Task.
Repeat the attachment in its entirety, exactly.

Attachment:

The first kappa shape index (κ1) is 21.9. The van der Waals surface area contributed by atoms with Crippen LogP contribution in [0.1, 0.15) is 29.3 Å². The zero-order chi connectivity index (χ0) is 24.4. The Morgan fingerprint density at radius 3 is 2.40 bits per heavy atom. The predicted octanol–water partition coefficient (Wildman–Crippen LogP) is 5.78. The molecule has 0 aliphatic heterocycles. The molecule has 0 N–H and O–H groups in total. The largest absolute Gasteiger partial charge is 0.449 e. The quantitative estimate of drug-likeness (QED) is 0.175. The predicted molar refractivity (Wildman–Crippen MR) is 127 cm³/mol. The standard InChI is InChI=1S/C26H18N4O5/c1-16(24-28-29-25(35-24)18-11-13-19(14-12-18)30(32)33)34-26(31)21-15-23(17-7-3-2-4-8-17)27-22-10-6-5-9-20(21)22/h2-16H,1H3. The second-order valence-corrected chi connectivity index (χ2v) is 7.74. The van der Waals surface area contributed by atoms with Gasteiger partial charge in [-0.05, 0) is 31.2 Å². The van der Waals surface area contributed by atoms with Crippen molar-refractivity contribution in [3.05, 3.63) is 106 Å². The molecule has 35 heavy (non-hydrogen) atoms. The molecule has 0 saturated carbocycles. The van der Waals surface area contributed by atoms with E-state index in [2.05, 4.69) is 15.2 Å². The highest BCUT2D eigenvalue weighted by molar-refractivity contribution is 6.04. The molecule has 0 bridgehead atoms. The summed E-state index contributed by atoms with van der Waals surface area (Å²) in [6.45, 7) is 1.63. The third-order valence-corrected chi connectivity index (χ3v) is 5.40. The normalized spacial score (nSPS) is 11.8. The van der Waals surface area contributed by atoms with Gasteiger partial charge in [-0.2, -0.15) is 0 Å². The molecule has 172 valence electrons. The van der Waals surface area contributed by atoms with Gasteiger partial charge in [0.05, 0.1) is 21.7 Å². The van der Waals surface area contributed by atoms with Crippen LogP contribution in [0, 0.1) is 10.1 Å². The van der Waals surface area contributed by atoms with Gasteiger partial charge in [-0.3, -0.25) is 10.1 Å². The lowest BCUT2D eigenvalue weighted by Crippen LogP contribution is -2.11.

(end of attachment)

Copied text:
The first kappa shape index (κ1) is 21.9. The van der Waals surface area contributed by atoms with Crippen LogP contribution in [0.1, 0.15) is 29.3 Å². The zero-order chi connectivity index (χ0) is 24.4. The Morgan fingerprint density at radius 3 is 2.40 bits per heavy atom. The predicted octanol–water partition coefficient (Wildman–Crippen LogP) is 5.78. The molecule has 0 aliphatic heterocycles. The molecule has 0 N–H and O–H groups in total. The largest absolute Gasteiger partial charge is 0.449 e. The quantitative estimate of drug-likeness (QED) is 0.175. The predicted molar refractivity (Wildman–Crippen MR) is 127 cm³/mol. The standard InChI is InChI=1S/C26H18N4O5/c1-16(24-28-29-25(35-24)18-11-13-19(14-12-18)30(32)33)34-26(31)21-15-23(17-7-3-2-4-8-17)27-22-10-6-5-9-20(21)22/h2-16H,1H3. The second-order valence-corrected chi connectivity index (χ2v) is 7.74. The van der Waals surface area contributed by atoms with Gasteiger partial charge in [-0.05, 0) is 31.2 Å². The van der Waals surface area contributed by atoms with Crippen molar-refractivity contribution in [3.05, 3.63) is 106 Å². The molecule has 35 heavy (non-hydrogen) atoms. The molecule has 0 saturated carbocycles. The van der Waals surface area contributed by atoms with E-state index in [2.05, 4.69) is 15.2 Å². The highest BCUT2D eigenvalue weighted by molar-refractivity contribution is 6.04. The molecule has 0 bridgehead atoms. The summed E-state index contributed by atoms with van der Waals surface area (Å²) in [6.45, 7) is 1.63. The third-order valence-corrected chi connectivity index (χ3v) is 5.40. The normalized spacial score (nSPS) is 11.8. The van der Waals surface area contributed by atoms with Gasteiger partial charge in [-0.2, -0.15) is 0 Å². The molecule has 172 valence electrons. The van der Waals surface area contributed by atoms with Gasteiger partial charge in [0.05, 0.1) is 21.7 Å². The van der Waals surface area contributed by atoms with Crippen LogP contribution in [0, 0.1) is 10.1 Å². The van der Waals surface area contributed by atoms with Gasteiger partial charge in [-0.3, -0.25) is 10.1 Å². The lowest BCUT2D eigenvalue weighted by Crippen LogP contribution is -2.11.